The latest incident at Villa Casdagli reveals the failures of the state in safeguarding and capitalizing on heritage as well as the failures of Egypt’s heritage society to take a leading role in creating awareness, creating proposals and offering alternatives to the fate of Egypt’s modern heritage and most importantly in making the heritage issue relevant to a wider audience outside the privileged few. Also, the incident makes certain the failure of Egypt’s professional cadre of engineers and architects who have not developed the professional environment and practices that prepare them to handle such heritage buildings regardless of their state in order to bring them back to life.
[As the burned and discolored plaster surface peels away it reveals a new modern, clean stone wall. This building is ready for a new life.]
The villa, which was built in 1910, under all the ornamentation, plaster, gilded frames, and wood floors is a masonry structure built with brick, stone and the floors and ceilings are of iron and concrete, hence it was little damaged structurally in the latest snafu.
The building had recently received some journalistic attention for its apparent neglect and need for restoration. Hidden behind trees, the villa had gone unnoticed to unknowing pedestrians until clashes in Tahrir Square spread to the nearby Simon Bolivar Sq. and led to the subsequent erection of a second wall on that square blocking off the street leading to parliament (the first wall was already erected blocking the street leading to the US embassy). The erection of the second wall had turned this important junction into a dead end and pedestrians had to get around the wall to go to their work in the area which led pedestrians to cut through the garden of the villa to jump its wall to make their way around the obtrusive obstacle course of walls. This was an unintended consequence of the road block wall, but it made the villa accessible and visible.
Of course not everyone was unaware of the building, it had been eyed for renovation, potentially paid for with a $5 million USAID grant to transform it into Cairo’s first Institute for Museology.
Government bureaucracy and conflict between the ministries of antiquities and education (the former tenant of the building until around 1999) delayed any possible progress in the status of the building which continued to be vacant and unused.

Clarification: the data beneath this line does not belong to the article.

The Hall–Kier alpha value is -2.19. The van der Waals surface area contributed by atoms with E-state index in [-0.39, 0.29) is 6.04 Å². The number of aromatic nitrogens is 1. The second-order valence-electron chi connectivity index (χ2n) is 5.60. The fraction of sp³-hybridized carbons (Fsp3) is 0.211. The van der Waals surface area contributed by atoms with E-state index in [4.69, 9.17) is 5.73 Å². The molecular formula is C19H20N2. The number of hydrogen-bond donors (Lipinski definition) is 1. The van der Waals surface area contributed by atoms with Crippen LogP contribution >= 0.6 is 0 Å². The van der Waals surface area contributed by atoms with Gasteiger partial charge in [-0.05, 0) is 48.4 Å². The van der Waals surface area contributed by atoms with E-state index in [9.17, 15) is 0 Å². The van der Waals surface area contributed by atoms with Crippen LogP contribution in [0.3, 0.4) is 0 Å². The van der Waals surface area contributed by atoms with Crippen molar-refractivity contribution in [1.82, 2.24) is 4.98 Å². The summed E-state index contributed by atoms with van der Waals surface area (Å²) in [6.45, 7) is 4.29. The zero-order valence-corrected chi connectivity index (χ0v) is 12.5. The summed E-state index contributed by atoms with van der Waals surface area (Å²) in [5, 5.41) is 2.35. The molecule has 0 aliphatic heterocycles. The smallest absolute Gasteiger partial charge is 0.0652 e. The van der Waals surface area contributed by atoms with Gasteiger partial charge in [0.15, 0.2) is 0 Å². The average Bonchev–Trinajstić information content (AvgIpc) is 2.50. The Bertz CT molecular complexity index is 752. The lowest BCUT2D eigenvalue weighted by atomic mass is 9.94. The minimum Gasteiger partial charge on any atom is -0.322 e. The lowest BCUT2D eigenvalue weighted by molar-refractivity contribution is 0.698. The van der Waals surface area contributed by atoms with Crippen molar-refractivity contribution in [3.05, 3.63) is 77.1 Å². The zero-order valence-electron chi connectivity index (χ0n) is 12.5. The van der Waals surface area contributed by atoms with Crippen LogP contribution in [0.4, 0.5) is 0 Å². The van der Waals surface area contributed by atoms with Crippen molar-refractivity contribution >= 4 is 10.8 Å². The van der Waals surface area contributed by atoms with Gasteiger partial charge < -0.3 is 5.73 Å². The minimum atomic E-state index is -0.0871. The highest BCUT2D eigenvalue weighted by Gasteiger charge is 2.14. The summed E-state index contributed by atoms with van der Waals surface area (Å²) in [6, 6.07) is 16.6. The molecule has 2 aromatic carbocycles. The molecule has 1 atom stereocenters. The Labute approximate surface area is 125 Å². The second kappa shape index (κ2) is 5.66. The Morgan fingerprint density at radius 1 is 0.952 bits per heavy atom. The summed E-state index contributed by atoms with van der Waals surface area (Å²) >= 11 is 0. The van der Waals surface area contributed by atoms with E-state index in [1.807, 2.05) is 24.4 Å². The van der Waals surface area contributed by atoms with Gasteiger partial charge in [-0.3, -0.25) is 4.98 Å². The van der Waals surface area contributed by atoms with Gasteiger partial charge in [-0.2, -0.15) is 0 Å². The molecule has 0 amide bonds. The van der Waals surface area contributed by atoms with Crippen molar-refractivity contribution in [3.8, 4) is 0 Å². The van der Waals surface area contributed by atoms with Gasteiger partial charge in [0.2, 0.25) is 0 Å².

Then suddenly there was a night of renewed clashes on the last day of January during which a truck was loaded with large gilded frames, marble fireplace mantles, and extremely heavy ironwork that once lined windows and balconies. By morning the clashes had magically ended and the villa was “peeled.” This isn’t the first of its kind, the Villa Ispenian in Haram was given the same treatment recently. Looted items end up on the market for antique dealers and much of it ends up outside the country where it can be sold for a higher price. Whatever wasn’t removable was vandalized but with the exception of the staircase the building survived intact. Apparently the Education Ministry already has some kind of report of the incident.
This isn’t about this particular building, rather this recent incident could have been an opportunity for all those involved and those interested in heritage to raise pertinent issues that have been needing resolution for years: Why are such buildings, particularly those in state ownership and use, allowed to sit unused and allowed to deteriorate? How can the state capitalize on the historical and heritage value of this real estate? What is wrong with the current laws and regulations regarding heritage/historic buildings particularly those from the 19th century to the present? What are some proposals for legislation that could remedy the situation and save what is left and what are the benefits and who benefits? Villa Casdagli could be a visible and easy to understand illustration of why these are important questions to raise as part of a wider conversation that brings in a wider audience beyond the small group of heritage enthusiasts.